Lonoke, AR — As we have been reporting over the last several months, the officer who shot and killed an innocent teen, 17-year-old Hunter Brittain, was fired but never charged for killing the child. The former sergeant with the Lonoke County Sheriff’s Office, 30-year-old Michael Davis killed Brittain within a few moments of pulling him over. Family and friends have been fighting for justice for Hunter since that fateful day, and days ago, they found out that it might not come.
Davis was fired over the incident in July — not for murdering an unarmed teenage boy — but failing to film it when he did. But on Friday, he was finally charged. Unfortunately, the charge is weak and has shocked the community.
Davis, who shot and killed Brittain — who had committed no crime — was charged with manslaughter and turned himself in over the weekend. Davis was taken to an undisclosed jail and has his court appearance this week.
“As I said from the beginning of this sad, tragic case: Any of my deputies who violate the law or my policies will be held accountable,” Lonoke Sheriff John Staley said in a video message after the charges were announced.
“This former deputy failed to follow my policies about proper use of body-worn cameras, which is why I terminated his employment … I did my job and now our justice system will do its job.”
But Davis only faces up to 3 to 10 years if he is convicted — hardly justice. What’s more, manslaughter means the “unintentional killing of another person.” If you fire your gun at another person, your intentions are perfectly clear, making the charge of manslaughter, incredibly insulting.
Other than firing the killer cop over the body camera failure, authorities have remained tight-lipped and have refused to release any details until last week when the coroner’s report was released.
The report from the Pulaski County coroner, as the Northwest Arkansas Democrat Gazette reported last week, said the initial 911 call came in at 3:08 a.m. on June 23 and Brittain was pronounced dead around 3:58 a.m. by an attending physician at Baptist Health Medical Center in North Little Rock — his death ruled a homicide.
The report said that Davis conducted a traffic stop when “the decedent” [Brittain] got out of the vehicle and “got something out of the back” before moving toward the sergeant, after which the sergeant fired his weapon.
Though the autopsy was not released, the coroner’s report negated any speculation as to whether Hunter was on drugs or alcohol and nothing was found in his system. His cause of death was listed as two bullet holes, one to his neck and one to his arm.
These are the only details that have been released so far and the family has yet to even see the autopsy. Thanks to a secretive law in the Arkansas state code, the autopsy results are “privileged and confidential” and that only a defendant, attorney of defendant or prosecuting attorney can be granted access to records “pertaining to a defendant’s criminal case.” Victims be damned.
“This is the latest example of law enforcement shooting first and asking questions later,” a statement from the family’s attorneys said. “When officers fail to use their body camera, they fail to be transparent.”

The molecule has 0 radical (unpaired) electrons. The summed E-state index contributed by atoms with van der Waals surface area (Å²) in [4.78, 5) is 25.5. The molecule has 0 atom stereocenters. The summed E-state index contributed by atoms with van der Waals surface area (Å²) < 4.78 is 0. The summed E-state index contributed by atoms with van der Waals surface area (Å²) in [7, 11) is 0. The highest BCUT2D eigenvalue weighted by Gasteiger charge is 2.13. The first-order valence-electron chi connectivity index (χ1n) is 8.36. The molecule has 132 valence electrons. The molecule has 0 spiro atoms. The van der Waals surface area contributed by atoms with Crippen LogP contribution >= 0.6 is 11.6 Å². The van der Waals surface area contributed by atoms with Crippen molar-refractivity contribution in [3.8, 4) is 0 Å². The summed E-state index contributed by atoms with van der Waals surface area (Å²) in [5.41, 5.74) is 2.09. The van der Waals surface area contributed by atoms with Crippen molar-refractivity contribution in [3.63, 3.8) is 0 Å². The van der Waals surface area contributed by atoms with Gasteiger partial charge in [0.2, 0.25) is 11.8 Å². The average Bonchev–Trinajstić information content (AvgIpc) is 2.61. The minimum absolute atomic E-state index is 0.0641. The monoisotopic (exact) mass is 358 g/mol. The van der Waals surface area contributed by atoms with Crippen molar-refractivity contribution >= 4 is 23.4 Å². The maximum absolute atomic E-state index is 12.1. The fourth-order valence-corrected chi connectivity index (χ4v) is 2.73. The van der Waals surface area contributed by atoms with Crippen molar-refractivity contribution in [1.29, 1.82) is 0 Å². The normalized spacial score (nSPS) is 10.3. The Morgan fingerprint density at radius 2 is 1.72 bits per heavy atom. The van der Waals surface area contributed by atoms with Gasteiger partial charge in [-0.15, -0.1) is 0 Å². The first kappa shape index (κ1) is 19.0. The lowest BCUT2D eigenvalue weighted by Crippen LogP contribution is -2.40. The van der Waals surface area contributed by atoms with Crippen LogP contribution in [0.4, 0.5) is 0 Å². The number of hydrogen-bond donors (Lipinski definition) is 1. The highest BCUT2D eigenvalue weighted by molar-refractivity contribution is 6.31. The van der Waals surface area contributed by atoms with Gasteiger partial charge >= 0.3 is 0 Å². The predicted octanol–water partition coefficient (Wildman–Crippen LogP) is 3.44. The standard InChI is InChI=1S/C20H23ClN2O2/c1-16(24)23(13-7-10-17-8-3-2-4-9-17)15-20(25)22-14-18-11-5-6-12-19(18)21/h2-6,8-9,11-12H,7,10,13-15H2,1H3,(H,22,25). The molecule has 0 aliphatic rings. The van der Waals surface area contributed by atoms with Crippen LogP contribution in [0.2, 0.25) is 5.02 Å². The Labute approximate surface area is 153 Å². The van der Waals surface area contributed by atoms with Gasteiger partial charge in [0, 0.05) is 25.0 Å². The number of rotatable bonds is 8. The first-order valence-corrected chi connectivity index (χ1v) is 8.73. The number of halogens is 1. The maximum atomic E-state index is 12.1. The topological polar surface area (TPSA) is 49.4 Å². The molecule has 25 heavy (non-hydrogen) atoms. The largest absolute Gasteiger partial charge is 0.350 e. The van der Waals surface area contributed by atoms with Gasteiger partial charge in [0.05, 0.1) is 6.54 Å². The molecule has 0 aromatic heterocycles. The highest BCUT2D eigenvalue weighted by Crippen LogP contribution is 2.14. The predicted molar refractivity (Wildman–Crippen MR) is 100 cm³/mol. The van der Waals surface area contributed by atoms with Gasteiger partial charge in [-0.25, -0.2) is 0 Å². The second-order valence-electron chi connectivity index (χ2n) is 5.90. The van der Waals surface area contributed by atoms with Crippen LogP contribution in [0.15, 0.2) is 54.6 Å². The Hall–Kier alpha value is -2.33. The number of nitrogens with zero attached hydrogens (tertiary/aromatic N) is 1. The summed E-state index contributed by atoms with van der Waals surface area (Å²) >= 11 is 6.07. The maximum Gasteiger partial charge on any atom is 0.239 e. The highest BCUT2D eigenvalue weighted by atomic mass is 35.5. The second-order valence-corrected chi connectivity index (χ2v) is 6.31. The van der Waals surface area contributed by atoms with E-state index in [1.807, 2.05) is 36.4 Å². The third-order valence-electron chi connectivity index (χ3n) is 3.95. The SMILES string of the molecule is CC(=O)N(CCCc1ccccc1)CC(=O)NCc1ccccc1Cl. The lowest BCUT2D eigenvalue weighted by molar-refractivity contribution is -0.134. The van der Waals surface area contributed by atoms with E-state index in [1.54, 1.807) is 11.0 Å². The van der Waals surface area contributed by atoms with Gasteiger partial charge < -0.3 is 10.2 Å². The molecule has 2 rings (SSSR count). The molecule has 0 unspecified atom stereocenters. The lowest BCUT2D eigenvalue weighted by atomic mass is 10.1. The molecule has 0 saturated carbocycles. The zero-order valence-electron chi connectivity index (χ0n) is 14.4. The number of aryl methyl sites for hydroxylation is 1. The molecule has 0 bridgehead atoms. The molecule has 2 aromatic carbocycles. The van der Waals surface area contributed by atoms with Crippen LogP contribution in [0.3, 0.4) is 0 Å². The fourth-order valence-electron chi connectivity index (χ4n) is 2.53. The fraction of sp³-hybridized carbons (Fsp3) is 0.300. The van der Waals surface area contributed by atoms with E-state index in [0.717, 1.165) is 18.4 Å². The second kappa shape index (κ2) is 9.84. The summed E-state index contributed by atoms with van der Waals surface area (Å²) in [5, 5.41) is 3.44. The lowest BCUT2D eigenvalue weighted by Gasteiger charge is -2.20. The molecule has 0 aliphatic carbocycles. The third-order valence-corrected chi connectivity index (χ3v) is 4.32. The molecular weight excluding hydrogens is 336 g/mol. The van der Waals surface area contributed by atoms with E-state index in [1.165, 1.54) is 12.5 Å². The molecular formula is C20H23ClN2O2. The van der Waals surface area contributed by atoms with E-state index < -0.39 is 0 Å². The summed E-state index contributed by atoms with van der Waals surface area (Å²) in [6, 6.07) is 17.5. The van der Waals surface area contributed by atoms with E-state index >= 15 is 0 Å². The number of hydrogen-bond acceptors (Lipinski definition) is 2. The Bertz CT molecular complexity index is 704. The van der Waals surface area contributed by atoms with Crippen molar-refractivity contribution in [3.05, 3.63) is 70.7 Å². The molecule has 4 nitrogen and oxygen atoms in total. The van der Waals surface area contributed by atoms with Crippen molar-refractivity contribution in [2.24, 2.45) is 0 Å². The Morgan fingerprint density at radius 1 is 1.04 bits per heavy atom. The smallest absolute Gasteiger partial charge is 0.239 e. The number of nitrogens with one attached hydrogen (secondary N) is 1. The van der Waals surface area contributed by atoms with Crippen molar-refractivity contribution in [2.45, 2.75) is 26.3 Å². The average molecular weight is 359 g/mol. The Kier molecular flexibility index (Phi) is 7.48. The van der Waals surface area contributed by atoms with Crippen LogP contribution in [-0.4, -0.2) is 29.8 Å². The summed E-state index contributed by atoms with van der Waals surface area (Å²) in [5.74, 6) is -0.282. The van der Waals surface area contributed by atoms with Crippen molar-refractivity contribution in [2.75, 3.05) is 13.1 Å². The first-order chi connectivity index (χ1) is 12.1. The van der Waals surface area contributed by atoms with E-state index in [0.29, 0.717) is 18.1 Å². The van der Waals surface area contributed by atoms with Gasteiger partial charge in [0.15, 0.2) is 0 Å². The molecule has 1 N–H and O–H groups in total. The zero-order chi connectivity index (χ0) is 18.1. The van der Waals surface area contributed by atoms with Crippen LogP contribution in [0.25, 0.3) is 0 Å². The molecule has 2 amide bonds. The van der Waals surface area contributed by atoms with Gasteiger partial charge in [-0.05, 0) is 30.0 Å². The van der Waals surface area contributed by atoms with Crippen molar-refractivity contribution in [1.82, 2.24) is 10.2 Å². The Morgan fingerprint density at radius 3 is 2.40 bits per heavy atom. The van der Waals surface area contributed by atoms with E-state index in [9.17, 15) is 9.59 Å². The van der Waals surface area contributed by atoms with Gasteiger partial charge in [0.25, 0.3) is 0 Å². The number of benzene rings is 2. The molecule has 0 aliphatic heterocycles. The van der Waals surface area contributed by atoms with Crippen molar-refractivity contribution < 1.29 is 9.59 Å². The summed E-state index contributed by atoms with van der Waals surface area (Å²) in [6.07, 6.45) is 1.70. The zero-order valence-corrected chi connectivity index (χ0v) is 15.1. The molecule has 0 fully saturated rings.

“Instead of answers, the family is left with questions about how a traffic stop could lead to the tragic killing of their young loved one,” the statement went on.
“Nothing will bring Hunter back, but we can honor his memory and legacy by calling for justice and change in his name.”
Thought the authorities have lacked all transparency, as we reported, Brittain’s friend, described a blatant act of murder.
On the morning he was killed, Brittain and his friend Jordan King, 16, were working on his truck’s transmission so Brittain could drive to work later that morning. Brittain’s boss, Scott Hundley, who owns Hundley Construction, confirmed to KATV that he spoke with Brittain the night before to line up a ride to work if Brittain couldn’t get his truck fixed.
“I was checking with him on his truck,” Hundley said. “[He was] sending me pictures of his truck at the shop. He says he’s been working on this truck but he’s trying to make it.”
But thanks to Davis, Brittain would not make it to work the next morning. And, according to King, it’s because Davis murdered him.
King spoke to KATV off camera and detailed how the situation unfolded. He told reporters that he and Brittain had worked through the night to fix Brittain’s truck and after they finally got it running they took it on a test drive around 3:00 a.m.
According to King, while on their test drive, Davis pulled them over about a mile from the shop where Brittain was working on his truck. Davis claimed the smoke from Brittain’s vehicle was probable cause for the stop.
King said Davis pulled them over on Arkansas Highway 89 and within just a few minutes, Brittain would be killed.
As KATV reports, King said Brittain’s truck wouldn’t go into park, so Brittain got out to grab a blue oil jug to put behind his truck’s tires and stop it from hitting Davis’ car. According to King, Davis then fired without telling Brittain to stop or get on the ground.
“They didn’t say one word that I know of. I didn’t hear it and it happened so fast,” King said.
King said after other deputies showed up, he was then handcuffed and forced into the back of a police cruiser for hours as he watched his friend bleed out on the pavement in front of him.
“[He] told me get out with my hands up and pull my shirt up and stuff, and then took me to the ground, put me in handcuffs and was dragging me around and stuff,” King said. “And then I sat in the back of the cop car for about three hours.”
King said he told deputies that he had no idea why Davis killed Brittain as he had no weapon and wasn’t doing anything wrong.